among streams (depth, available habitat) mediated the effects of forest harvest and climate change. Net effects for most simulated trout responses were different from or less than the sum of their separate scenarios. In some cases, forest harvest countered the effects of climate change through increased summer flow. Climate change most strongly influenced trout (earlier fry emergence, reductions in biomass of older trout, increased biomass of young-of-year), but these changes did not consistently translate into reductions in biomass over time. Forest harvest, in contrast, produced fewer and less consistent responses in trout. Earlier fry emergence driven by climate change was the most consistent simulated response, whereas survival, growth, and biomass were inconsistent. Overall our findings indicate a host of local processes can strongly influence how populations respond to broad scale effects of land use and climate change.
Piscivory by birds can be significant, particularly on fish in small streams and during seasonal low flow when available cover from predators can be limited. Yet, how varying amounts of cover may change the extent of predation mortality from avian predators on fish is not clear. We evaluated size-selective survival of coastal cutthroat trout (Oncorhynchus clarkii clarkii) in replicated semi-natural stream sections. These sections provided high (0.01 m2 of cover per m2 of stream) or low (0.002 m2 of cover per m2 of stream) levels of instream cover available to trout and were closed to emigration. Each fish was individually tagged, allowing us to track retention of individuals during the course of the 36-day experiment, which we attributed to survival from predators, because fish had no other way to leave the streams. Although other avian predators may have been active in our system and not detected, the only predator observed was the belted kingfisher Megaceryle alcyon, which is known to prey heavily on fish. In both treatments, trout >20.4 cm were not preyed upon indicating an increased ability to prey upon on smaller individuals. Increased availability of cover improved survival of trout by 12% in high relative to low cover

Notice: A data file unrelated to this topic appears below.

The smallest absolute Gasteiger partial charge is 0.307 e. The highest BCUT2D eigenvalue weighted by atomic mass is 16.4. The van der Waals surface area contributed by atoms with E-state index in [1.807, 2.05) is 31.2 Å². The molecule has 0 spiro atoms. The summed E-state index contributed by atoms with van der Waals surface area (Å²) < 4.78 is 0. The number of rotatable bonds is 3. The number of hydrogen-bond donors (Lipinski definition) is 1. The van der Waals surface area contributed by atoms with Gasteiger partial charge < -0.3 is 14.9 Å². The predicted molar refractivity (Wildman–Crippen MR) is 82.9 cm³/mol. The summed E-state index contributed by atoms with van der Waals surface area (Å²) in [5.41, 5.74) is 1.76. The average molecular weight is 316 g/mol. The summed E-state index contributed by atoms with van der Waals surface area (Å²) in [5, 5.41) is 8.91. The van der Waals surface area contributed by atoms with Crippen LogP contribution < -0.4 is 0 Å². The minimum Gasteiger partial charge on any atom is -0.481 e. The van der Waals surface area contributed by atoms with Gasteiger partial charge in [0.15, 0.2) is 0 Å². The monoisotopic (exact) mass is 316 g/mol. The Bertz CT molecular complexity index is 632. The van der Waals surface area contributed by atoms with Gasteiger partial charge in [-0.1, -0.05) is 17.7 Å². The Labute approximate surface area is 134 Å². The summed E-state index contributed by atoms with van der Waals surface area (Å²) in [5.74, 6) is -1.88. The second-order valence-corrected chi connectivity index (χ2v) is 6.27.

stream sections. Trout also survived better in stream sections with greater shade, a factor we could not control in our system. Collectively, these findings indicate that instream cover and shade from avian predators can play an important role in driving survival of fish in small streams or during periods of low flow.